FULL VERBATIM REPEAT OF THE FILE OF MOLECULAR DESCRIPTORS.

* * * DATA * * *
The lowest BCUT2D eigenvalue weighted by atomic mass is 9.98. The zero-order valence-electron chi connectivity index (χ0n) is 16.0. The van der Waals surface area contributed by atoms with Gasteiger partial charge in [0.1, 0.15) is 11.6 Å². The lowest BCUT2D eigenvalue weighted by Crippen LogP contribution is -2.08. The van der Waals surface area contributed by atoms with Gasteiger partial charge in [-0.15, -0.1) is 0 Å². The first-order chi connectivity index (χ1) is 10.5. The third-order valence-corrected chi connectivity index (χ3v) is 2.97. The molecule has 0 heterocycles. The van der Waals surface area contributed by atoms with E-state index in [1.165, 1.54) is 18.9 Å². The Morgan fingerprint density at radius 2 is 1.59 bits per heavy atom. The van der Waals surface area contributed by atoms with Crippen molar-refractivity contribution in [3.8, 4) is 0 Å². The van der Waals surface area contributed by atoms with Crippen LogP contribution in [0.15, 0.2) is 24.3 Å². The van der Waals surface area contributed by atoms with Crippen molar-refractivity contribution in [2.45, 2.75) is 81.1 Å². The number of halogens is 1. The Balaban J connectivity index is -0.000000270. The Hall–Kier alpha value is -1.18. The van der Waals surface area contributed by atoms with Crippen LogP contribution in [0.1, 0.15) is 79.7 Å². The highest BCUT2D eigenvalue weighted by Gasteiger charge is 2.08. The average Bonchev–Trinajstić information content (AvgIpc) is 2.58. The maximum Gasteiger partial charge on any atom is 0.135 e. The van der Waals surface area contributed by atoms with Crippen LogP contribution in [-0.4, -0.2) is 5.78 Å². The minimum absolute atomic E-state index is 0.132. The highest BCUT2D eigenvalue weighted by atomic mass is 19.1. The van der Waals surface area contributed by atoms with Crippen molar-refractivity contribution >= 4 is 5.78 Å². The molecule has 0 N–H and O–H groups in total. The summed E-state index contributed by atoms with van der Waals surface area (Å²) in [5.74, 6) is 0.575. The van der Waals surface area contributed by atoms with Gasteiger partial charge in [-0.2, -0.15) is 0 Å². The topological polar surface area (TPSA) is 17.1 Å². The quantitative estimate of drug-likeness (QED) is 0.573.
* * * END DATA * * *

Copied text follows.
The lowest BCUT2D eigenvalue weighted by atomic mass is 9.98. The zero-order valence-electron chi connectivity index (χ0n) is 16.0. The van der Waals surface area contributed by atoms with Gasteiger partial charge in [0.1, 0.15) is 11.6 Å². The lowest BCUT2D eigenvalue weighted by Crippen LogP contribution is -2.08. The van der Waals surface area contributed by atoms with Gasteiger partial charge in [-0.15, -0.1) is 0 Å². The first-order chi connectivity index (χ1) is 10.5. The third-order valence-corrected chi connectivity index (χ3v) is 2.97. The molecule has 0 heterocycles. The van der Waals surface area contributed by atoms with E-state index in [1.165, 1.54) is 18.9 Å². The Morgan fingerprint density at radius 2 is 1.59 bits per heavy atom. The van der Waals surface area contributed by atoms with Crippen molar-refractivity contribution in [3.8, 4) is 0 Å². The van der Waals surface area contributed by atoms with Crippen LogP contribution in [0.15, 0.2) is 24.3 Å². The van der Waals surface area contributed by atoms with Crippen molar-refractivity contribution in [2.45, 2.75) is 81.1 Å². The number of halogens is 1. The Balaban J connectivity index is -0.000000270. The Hall–Kier alpha value is -1.18. The van der Waals surface area contributed by atoms with Crippen LogP contribution in [0.1, 0.15) is 79.7 Å². The highest BCUT2D eigenvalue weighted by Gasteiger charge is 2.08. The average Bonchev–Trinajstić information content (AvgIpc) is 2.58. The maximum Gasteiger partial charge on any atom is 0.135 e. The van der Waals surface area contributed by atoms with Crippen LogP contribution in [-0.4, -0.2) is 5.78 Å². The minimum absolute atomic E-state index is 0.132. The highest BCUT2D eigenvalue weighted by atomic mass is 19.1. The van der Waals surface area contributed by atoms with Crippen molar-refractivity contribution >= 4 is 5.78 Å². The molecule has 0 N–H and O–H groups in total. The summed E-state index contributed by atoms with van der Waals surface area (Å²) in [5.74, 6) is 0.575. The van der Waals surface area contributed by atoms with Gasteiger partial charge in [-0.2, -0.15) is 0 Å². The topological polar surface area (TPSA) is 17.1 Å². The quantitative estimate of drug-likeness (QED) is 0.573.